As Bas stressed, research is key to every strategy – but research is time-consuming and most digital marketers have a tableau of clients to balance. Tools, naturally, can shorten and sharpen the process. While many of these tools were already on our radar, we’ve mentioned the most useful ones of the bunch:
- Buzzsumo/Topsy – for research and gauging social shares and popularity.
- FollowerWonk – for finding influencers and key data on Twitter.
- Full Contact – so you can be notified if people ‘borrow’ your content, but also for email management.
- Image Raider – to discover if people have copied your images. If they have, you can request a link back as the source. Link-building win!
- SEMRush – for all things SEO: keyword research, product listing ads, research, analysis, rankings, and more.
- Nerdy Data – a search engine for source code.
- Screaming Frog – a desktop program that crawls websites and generates very in-depth reports for SEO purposes.
- Cognitive SEO – SEO and analysis tool for backlink analysis, content audits, and rank tracking.
- Klear – for targeting and discovering local influencers.
- Copyscape – to check for plagiarism/lifting so you can request a link back.
- Lawandorder – Use LinkedIn to first find 50 persona matches and plug them into lawandorder.com to find email addresses. Round it out by uploading these emails to Facebook to build custom audiences who fit your target persona.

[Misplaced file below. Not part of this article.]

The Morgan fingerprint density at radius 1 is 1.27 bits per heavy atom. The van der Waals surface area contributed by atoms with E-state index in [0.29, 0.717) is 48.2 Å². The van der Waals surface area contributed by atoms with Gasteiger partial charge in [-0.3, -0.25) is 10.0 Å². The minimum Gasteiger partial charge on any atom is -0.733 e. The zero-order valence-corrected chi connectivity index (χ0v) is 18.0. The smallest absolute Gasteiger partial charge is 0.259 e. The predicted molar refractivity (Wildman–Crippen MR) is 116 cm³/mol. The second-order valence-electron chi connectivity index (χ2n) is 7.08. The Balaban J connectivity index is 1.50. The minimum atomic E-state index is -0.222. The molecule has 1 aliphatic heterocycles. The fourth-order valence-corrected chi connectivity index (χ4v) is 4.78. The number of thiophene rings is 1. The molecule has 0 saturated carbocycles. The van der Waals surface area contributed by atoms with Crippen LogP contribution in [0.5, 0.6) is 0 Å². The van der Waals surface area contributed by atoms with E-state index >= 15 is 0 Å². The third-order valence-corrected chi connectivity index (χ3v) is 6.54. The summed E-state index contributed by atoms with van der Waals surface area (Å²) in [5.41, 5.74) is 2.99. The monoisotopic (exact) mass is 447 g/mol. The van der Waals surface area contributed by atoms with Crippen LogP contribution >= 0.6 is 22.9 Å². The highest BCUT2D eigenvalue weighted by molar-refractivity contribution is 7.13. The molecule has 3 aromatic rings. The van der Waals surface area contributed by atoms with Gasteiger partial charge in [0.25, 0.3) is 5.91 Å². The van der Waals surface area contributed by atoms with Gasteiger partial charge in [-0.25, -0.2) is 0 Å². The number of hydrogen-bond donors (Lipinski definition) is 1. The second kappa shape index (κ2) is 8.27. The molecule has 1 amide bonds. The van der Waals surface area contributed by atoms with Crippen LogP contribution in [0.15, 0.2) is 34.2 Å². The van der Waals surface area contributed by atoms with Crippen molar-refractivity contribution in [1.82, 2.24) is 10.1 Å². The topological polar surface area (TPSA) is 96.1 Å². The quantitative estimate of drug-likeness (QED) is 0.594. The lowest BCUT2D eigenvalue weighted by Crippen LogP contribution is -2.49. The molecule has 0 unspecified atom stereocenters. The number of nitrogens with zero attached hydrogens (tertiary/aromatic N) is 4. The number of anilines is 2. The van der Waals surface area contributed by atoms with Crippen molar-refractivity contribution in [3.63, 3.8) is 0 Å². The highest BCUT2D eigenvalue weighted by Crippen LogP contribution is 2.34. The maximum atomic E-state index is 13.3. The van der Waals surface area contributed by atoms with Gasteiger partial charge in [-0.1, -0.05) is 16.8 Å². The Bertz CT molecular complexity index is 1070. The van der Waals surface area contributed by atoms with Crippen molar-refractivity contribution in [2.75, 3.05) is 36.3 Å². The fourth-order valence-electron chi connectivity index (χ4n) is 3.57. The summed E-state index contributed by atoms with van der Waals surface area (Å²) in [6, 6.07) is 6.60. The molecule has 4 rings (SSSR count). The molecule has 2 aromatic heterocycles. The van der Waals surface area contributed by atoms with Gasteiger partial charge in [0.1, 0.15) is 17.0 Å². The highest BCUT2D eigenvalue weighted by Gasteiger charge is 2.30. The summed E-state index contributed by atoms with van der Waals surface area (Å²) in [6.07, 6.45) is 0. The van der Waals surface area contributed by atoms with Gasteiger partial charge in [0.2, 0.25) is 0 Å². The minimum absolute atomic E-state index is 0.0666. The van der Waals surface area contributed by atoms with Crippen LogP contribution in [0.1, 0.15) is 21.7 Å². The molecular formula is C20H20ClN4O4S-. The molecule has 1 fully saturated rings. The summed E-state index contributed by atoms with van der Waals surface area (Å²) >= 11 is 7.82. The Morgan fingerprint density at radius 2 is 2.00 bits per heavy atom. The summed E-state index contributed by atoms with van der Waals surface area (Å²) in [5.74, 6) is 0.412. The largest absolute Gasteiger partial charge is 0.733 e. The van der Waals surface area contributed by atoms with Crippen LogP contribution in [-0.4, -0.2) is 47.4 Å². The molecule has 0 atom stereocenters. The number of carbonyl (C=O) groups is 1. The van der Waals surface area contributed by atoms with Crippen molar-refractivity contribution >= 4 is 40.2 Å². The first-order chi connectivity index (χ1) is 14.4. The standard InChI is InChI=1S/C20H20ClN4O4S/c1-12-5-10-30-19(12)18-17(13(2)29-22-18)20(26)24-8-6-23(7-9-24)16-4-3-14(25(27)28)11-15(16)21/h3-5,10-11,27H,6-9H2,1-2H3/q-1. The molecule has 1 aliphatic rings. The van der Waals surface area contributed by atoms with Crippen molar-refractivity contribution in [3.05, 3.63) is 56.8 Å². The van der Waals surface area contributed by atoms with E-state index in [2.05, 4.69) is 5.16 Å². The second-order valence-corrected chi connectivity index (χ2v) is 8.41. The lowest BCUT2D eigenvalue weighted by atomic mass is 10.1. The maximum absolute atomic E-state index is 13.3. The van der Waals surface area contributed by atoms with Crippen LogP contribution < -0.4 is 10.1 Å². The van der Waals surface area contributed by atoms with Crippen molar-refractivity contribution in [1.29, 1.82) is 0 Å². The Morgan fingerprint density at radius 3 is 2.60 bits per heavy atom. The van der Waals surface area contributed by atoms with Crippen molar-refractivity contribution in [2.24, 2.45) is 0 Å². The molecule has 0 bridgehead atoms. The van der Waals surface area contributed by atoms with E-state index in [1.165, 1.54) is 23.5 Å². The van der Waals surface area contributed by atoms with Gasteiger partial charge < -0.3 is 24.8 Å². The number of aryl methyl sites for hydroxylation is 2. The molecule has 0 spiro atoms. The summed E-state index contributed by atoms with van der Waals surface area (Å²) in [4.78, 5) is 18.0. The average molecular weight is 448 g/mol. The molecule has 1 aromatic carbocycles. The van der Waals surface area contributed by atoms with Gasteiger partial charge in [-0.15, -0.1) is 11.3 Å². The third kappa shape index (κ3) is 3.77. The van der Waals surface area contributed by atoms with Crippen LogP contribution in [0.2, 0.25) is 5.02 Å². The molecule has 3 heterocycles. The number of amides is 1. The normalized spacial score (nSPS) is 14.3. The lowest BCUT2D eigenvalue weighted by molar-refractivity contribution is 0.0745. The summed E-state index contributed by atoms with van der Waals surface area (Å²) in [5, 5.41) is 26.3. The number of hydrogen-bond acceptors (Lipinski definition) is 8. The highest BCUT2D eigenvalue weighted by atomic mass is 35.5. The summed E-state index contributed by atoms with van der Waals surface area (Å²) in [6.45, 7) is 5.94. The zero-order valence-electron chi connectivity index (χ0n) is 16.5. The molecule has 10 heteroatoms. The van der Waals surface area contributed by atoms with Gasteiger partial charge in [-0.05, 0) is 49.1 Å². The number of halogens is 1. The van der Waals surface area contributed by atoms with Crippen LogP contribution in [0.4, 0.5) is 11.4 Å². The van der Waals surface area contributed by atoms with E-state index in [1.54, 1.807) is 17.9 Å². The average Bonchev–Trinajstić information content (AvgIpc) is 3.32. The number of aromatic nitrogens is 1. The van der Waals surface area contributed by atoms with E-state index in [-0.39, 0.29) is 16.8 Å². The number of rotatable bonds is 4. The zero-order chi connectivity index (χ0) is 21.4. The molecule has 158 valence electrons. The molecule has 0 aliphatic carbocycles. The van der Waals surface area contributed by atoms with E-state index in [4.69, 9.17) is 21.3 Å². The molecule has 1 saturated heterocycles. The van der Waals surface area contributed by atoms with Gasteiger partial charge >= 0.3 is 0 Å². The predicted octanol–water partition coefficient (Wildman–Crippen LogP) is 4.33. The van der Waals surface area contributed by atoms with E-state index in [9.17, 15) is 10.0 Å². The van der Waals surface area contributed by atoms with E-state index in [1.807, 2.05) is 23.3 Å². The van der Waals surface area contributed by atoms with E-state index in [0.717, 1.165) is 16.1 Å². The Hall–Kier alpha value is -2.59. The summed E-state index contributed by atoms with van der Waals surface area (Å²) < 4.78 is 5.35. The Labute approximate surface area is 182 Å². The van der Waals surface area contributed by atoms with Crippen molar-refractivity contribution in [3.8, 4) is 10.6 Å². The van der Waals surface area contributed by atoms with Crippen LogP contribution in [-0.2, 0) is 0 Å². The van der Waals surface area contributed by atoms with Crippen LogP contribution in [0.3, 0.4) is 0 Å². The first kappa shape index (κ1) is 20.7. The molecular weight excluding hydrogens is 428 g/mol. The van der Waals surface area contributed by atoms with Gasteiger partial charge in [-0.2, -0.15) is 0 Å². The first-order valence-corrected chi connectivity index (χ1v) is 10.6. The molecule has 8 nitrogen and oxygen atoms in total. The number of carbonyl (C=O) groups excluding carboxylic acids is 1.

3. Wins don’t have to be hard-fought
Wil Reynold’s opening call at Learn Inbound was around doing ‘real company shit’ and capitalising on lazy wins. Why?
Because 75% of customer leads come from old blog posts. An impressive stat when you consider how much content the industry is currently creating. Old content is continually converting, and Google is giving credence to updating content so it’s still fresh.
Wins don’t always have to be hard-fought victories: capitalise on ‘lazy’ tactics like revisiting old content, re-sharing on social, and really understanding why old content resonates so well. Further again, Wil said, that optimised content doesn’t have to be an elaborate piece. Focus on a company’s USP and use that to really engage and share.
The mundane day-to-day stuff might not sound exciting, but it’s often the sort of thing that people Google. Above all else, Wil said, don’t hold back your knowledge. Keep sharing and expanding and teaching and your audience will come back again and again.
4. International shouldn’t be an afterthought
We live in a globalised world, where English isn’t often the first language. Business comes first – and not only in English-speaking markets, or so said international SEO expert Gianluca Fiorelli.
Content, he said, is about culture.